Imagine a place in the Far East where the rivers are home to pirates and traders. The land is covered by dense jungle and foreign animals watching you from the darkness. Where the weather is hot or dry, or hot and wet, and the humidity always suffocating and oppressive. A place with no rules and where one can easily make their fortune. Where adventure and possible death are around every corner.
The year is 1838 and James Brooke, a young British aristocrat and naval man, inherits a considerable some of money. He decides to say goodbye to his old life and buys a 142 ton schooner, ‘the Royalist’ and heads for the Far East, arriving into Kuching months later.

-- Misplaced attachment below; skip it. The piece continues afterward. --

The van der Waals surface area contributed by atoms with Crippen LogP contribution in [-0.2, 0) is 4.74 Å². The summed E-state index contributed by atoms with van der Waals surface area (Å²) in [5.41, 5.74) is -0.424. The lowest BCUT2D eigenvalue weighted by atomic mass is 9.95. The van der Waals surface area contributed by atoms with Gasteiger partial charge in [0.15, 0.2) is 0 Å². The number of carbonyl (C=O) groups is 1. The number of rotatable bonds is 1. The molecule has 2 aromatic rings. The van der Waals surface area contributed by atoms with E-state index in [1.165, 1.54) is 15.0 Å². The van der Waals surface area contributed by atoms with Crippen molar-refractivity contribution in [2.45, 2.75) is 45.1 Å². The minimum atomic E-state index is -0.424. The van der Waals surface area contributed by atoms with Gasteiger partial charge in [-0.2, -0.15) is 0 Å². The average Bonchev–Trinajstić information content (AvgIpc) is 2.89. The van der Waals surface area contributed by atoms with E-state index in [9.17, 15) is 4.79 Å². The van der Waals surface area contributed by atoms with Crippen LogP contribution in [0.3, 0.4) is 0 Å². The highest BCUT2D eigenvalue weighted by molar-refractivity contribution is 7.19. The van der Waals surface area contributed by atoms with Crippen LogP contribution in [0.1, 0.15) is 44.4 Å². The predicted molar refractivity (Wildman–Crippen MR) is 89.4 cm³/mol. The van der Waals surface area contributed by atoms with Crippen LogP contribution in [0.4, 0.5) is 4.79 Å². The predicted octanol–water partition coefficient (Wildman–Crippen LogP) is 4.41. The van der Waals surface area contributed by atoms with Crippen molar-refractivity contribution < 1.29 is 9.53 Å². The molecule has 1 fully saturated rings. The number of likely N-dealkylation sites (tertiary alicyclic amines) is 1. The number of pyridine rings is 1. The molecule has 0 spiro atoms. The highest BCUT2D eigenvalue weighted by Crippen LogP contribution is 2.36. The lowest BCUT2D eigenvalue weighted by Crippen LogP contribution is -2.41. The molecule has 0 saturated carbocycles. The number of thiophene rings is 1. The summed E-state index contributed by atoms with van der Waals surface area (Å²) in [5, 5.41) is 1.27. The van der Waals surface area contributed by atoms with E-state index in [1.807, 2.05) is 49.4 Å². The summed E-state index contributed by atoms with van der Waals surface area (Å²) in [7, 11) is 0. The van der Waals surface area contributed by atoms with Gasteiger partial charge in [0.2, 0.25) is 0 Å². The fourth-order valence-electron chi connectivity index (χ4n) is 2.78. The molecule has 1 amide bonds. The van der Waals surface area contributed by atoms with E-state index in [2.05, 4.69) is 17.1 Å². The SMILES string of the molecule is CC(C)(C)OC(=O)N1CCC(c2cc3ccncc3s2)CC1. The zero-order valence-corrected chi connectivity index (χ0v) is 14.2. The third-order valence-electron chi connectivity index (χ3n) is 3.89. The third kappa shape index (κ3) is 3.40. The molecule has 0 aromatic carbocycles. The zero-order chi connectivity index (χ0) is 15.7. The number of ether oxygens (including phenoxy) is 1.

During this era Borneo was ruled but the Sultan of Brunei and on Brookes arrival, the city was in the midst of an uprising against the Sultan by the local tribes. He meets the Sultan’s uncle and agrees to help and is successfully and ceasing the rebellion. For his troubles the Sultan grants him political control of Sarawak with the title of ‘Rajah of Sarawak’. The first White Rajah of Sarawak
For approximately 27 years James Brooke became a much loved and respected ruler. Creating councils for leaders to represent each other and settle disputes amicably. Not an easy feat I would imagine and perhaps using skills that today’s UN leaders would admire.